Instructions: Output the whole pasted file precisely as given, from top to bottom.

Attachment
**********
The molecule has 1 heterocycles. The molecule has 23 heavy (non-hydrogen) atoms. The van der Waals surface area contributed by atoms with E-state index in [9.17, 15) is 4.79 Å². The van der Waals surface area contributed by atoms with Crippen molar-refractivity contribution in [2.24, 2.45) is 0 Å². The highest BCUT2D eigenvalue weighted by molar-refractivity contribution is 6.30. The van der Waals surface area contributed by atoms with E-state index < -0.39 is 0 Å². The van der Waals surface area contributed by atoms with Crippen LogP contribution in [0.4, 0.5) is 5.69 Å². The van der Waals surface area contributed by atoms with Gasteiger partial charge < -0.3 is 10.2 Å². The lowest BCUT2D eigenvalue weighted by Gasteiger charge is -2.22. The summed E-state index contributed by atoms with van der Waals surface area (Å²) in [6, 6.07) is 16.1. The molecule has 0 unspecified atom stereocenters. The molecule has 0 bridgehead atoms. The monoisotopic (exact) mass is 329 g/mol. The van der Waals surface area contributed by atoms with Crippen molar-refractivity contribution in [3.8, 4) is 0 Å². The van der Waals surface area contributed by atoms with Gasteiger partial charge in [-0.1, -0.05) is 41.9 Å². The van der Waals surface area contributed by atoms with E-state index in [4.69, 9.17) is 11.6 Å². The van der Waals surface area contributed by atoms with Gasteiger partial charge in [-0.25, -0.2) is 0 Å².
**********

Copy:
The molecule has 1 heterocycles. The molecule has 23 heavy (non-hydrogen) atoms. The van der Waals surface area contributed by atoms with E-state index in [9.17, 15) is 4.79 Å². The van der Waals surface area contributed by atoms with Crippen molar-refractivity contribution in [2.24, 2.45) is 0 Å². The highest BCUT2D eigenvalue weighted by molar-refractivity contribution is 6.30. The van der Waals surface area contributed by atoms with E-state index < -0.39 is 0 Å². The van der Waals surface area contributed by atoms with Crippen LogP contribution in [0.4, 0.5) is 5.69 Å². The van der Waals surface area contributed by atoms with Gasteiger partial charge < -0.3 is 10.2 Å². The lowest BCUT2D eigenvalue weighted by Gasteiger charge is -2.22. The summed E-state index contributed by atoms with van der Waals surface area (Å²) in [6, 6.07) is 16.1. The molecule has 0 unspecified atom stereocenters. The molecule has 0 bridgehead atoms. The monoisotopic (exact) mass is 329 g/mol. The van der Waals surface area contributed by atoms with Crippen molar-refractivity contribution in [3.8, 4) is 0 Å². The van der Waals surface area contributed by atoms with Gasteiger partial charge in [-0.1, -0.05) is 41.9 Å². The van der Waals surface area contributed by atoms with E-state index in [4.69, 9.17) is 11.6 Å². The van der Waals surface area contributed by atoms with Gasteiger partial charge in [-0.25, -0.2) is 0 Å².